Parallel processing in computers is complex. Execute a workflow is a high level process, we do not have to deal with the nitty gritty of low level parallel processing like setting up threads and semaphores, still on a high level parallel is complex. Not only is it fundamentally more complex to supervise two process than one. (Those readers who have had the pleasure of attending two three years old in the playground know what I mean.) All the logics needed for sequential processing of workflow steps, deciding when steps go right or wrong etc. must work for steps in parallel which is significantly harder to manage than the plain sequential processing.

The are some workflow step dependencies very common in batch processing, e.g.

  1. Step a and b can run in parallel and the subsequent step c is dependent of them and steps d and e is dependent of step c.
  2. Step a and b can run in parallel, c is dependent on a and cut up in ‘sub-steps’ and step d is dependent on c. Finally step e is dependent on b and c.    

In this picture I tried to depict the two workflows. In real life it is a bit more complicated, e.g. what to do when steps go wrong? But most batch workflow dependencies are combinations of these two workflows.

How do you describe these process patterns, logic and dependencies and how do you process them? In the next posts , I will describe how I dealt with parallel processing in my job scheduler and the accompanying ITL language.



Twitter from the MySQL Data Warehouse

Some weeks ago I created a tweeting PHP script . Now I use this script for posting job activity from the Data Warehouse on Twitter. Since the  Data Warehouse jobs are registered in MySQL databases, we had to sum up the figures and feed them into the PHP script twitter02.php.  It turned out to an easy task, using the Integration Tag Language . I decided to test this with a  status message showing how many jobs have run the last 24 hours. Here is the schedule:
The first job ‘crtSQLMsg’ sums up all job activity and pass the result to the sqlconverter_CSV.php  script which converts the result table to a file:
Which looks like:
Now it’s only to post this file with the job ‘twittaMsg’, if you study the job you see how the job status message is prefixed with #DataWarehouse.
If you follow @tooljn at Twitter you have seen this tweet as:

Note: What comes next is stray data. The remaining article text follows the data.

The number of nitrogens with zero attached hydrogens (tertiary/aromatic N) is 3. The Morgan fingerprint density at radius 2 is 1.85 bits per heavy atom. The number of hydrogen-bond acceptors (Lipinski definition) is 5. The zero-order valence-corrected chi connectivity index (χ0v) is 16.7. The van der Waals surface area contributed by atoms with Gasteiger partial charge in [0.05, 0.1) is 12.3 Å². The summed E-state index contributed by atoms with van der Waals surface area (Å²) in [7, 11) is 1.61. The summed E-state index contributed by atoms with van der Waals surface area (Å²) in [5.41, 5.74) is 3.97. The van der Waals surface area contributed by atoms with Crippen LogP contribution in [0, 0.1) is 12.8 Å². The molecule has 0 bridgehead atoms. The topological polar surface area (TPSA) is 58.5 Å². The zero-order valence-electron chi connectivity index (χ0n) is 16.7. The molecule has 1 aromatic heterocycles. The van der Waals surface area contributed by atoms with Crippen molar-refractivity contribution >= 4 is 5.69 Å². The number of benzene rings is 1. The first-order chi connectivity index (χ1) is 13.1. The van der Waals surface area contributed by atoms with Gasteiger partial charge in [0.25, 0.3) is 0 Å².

I’m very happy with the SQL converter  functionality, which out of the box converted the result table into a readable message, and the  @tag GETSQLMSG  which slurps up the message in the subsequent twittaMsg job.
I end this post with the sqlconverter_CSV.php script:
* SQL result converter - dynamically included in function {@link execSql()}
* This converter converts a SQL select result to a CSV file.
* This converter also accepts:
* Syntax:  <sqlconverter name='sqlconverter_CSV.php' target='report0' headers='no' delim='space' enclosed=''/>
* 1 delim                field delimiter                 default ';' semicolon
* 2 header        field headers                default TRUE/yes
* 3 enclosed        field enclosed by                default NULL
* Note delim ' ' doesn't work for unknown reason, so use 'space' instead. Bug?
* @see sqlconverter_default.php
* @author Lasse Johansson <lars.a.johansson@se.atlascopco.com>
* @version  1.0.0
* @package adac
* @subpackage sqlconverter
$metafile = $sqltarget.'meta_';
$metasfx = '.TXT';
$targetsfx = 'CSV';
$fieldDelimiter = ';';        // default
$fieldEnclosed = "'";        // default
$headers = TRUE;        // default
  $fieldDelimiter = is_string($xmlconverter['delim']) ? $xmlconverter['delim'] : $xmlconverter['delim'][0]['value'];
  $fieldEnclosed = is_string($xmlconverter['enclosed']) ? $xmlconverter['enclosed'] : $xmlconverter['enclosed'][0]['value'];
  $t_headers = is_string($xmlconverter['headers']) ? $xmlconverter['headers'] : $xmlconverter['headers'][0]['value'];
if ($t_headers == 'no') $headers = FALSE;
if ("$fieldDelimiter" == 'space') $fieldDelimiter = ' ';
if ("$$fieldEnclosed" == 'space') $fieldEnclosed = ' ';
$sqllog->logit('Note',"Enter sqlconverter_CVS.php using target=$sqltarget");
if(is_numeric(substr($sqltarget, -1,1))) {
        $metafile = "$metafile$metasfx";
        $sqltarget = "$sqltarget.$targetsfx";
} else {
        for ($x=0; 1==1; $x++){
                if (!file_exists("$metafile$x$metasfx")){
                        $metafile = "$metafile$x$metasfx";
                        $sqltarget = "$sqltarget$x.$targetsfx";
if (file_exists($sqltarget)) $fpc_flag = 'FILE_APPEND';
else $fpc_flag = NULL;
$report = '';
if ($fpc_flag == NULL and $headers){;
        $meta = '';
        while ($finfo = $result->fetch_field()) {
          $report .= $finfo->name."$fieldDelimiter";
          $meta .= sprintf("Name:    %s;", $finfo->name);
          $meta .= sprintf("OrgName:    %s;", $finfo->orgname);
          $meta .= sprintf("Table:    %s;", $finfo->table);
          $meta .= sprintf("OrgTable:    %s;", $finfo->orgtable);
          $meta .= sprintf("Default:    %s;", $finfo->def);
          $meta .= sprintf("MaxLen:    %d;", $finfo->max_length);
          $meta .= sprintf("Len:    %d;", $finfo->length);
          $meta .= sprintf("Charsetnr:    %d;", $finfo->charsetnr);
          $meta .= sprintf("Flags:    %d;", $finfo->flags);
          $meta .= sprintf("Type:    %d;", $finfo->type);
          $meta .= sprintf("Decimals:    %d;", $finfo->decimals);
          $meta .= "\n";
        $report .= "\n";
//  Here comes the working code
while ($row = $result->fetch_row()) {
  foreach($row as &$fld) {$fld = "$fieldEnclosed"."$fld"."$fieldEnclosed";}
  $rowstr = implode("$fieldDelimiter", $row);
  $report .= $rowstr."\n";
if($fpc_flag == 'FILE_APPEND') file_put_contents($sqltarget,$report,FILE_APPEND);
else file_put_contents($sqltarget,$report);
$sqllog->logit('Note',"Exit sqlconverter_CVS.php");